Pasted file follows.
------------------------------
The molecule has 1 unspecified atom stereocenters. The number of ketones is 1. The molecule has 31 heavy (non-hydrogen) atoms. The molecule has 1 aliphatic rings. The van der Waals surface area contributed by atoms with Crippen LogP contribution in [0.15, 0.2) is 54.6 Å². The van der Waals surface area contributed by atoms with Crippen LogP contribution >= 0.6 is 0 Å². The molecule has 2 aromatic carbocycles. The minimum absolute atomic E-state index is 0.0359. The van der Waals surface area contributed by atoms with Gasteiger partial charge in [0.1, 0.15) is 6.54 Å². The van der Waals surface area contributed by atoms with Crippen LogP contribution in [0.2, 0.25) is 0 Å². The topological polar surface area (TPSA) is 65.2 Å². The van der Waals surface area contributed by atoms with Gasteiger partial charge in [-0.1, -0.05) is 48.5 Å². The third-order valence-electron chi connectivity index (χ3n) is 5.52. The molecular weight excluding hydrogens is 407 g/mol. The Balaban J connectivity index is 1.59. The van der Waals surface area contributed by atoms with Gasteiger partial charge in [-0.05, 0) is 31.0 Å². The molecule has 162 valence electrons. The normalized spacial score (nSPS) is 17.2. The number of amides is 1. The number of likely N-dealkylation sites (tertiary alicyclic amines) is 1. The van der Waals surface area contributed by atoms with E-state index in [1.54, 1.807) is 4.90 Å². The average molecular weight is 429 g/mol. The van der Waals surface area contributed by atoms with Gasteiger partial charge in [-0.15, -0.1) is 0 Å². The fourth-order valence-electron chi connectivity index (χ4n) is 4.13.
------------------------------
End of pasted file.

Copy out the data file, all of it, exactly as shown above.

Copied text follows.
The molecule has 1 unspecified atom stereocenters. The number of ketones is 1. The molecule has 31 heavy (non-hydrogen) atoms. The molecule has 1 aliphatic rings. The van der Waals surface area contributed by atoms with Crippen LogP contribution in [0.15, 0.2) is 54.6 Å². The van der Waals surface area contributed by atoms with Crippen LogP contribution >= 0.6 is 0 Å². The molecule has 2 aromatic carbocycles. The minimum absolute atomic E-state index is 0.0359. The van der Waals surface area contributed by atoms with Gasteiger partial charge in [0.1, 0.15) is 6.54 Å². The van der Waals surface area contributed by atoms with Crippen LogP contribution in [0.2, 0.25) is 0 Å². The topological polar surface area (TPSA) is 65.2 Å². The van der Waals surface area contributed by atoms with Gasteiger partial charge in [-0.1, -0.05) is 48.5 Å². The third-order valence-electron chi connectivity index (χ3n) is 5.52. The molecular weight excluding hydrogens is 407 g/mol. The Balaban J connectivity index is 1.59. The van der Waals surface area contributed by atoms with Gasteiger partial charge in [-0.05, 0) is 31.0 Å². The molecule has 162 valence electrons. The normalized spacial score (nSPS) is 17.2. The number of amides is 1. The number of likely N-dealkylation sites (tertiary alicyclic amines) is 1. The van der Waals surface area contributed by atoms with E-state index in [1.54, 1.807) is 4.90 Å². The average molecular weight is 429 g/mol. The van der Waals surface area contributed by atoms with Gasteiger partial charge in [-0.15, -0.1) is 0 Å². The fourth-order valence-electron chi connectivity index (χ4n) is 4.13.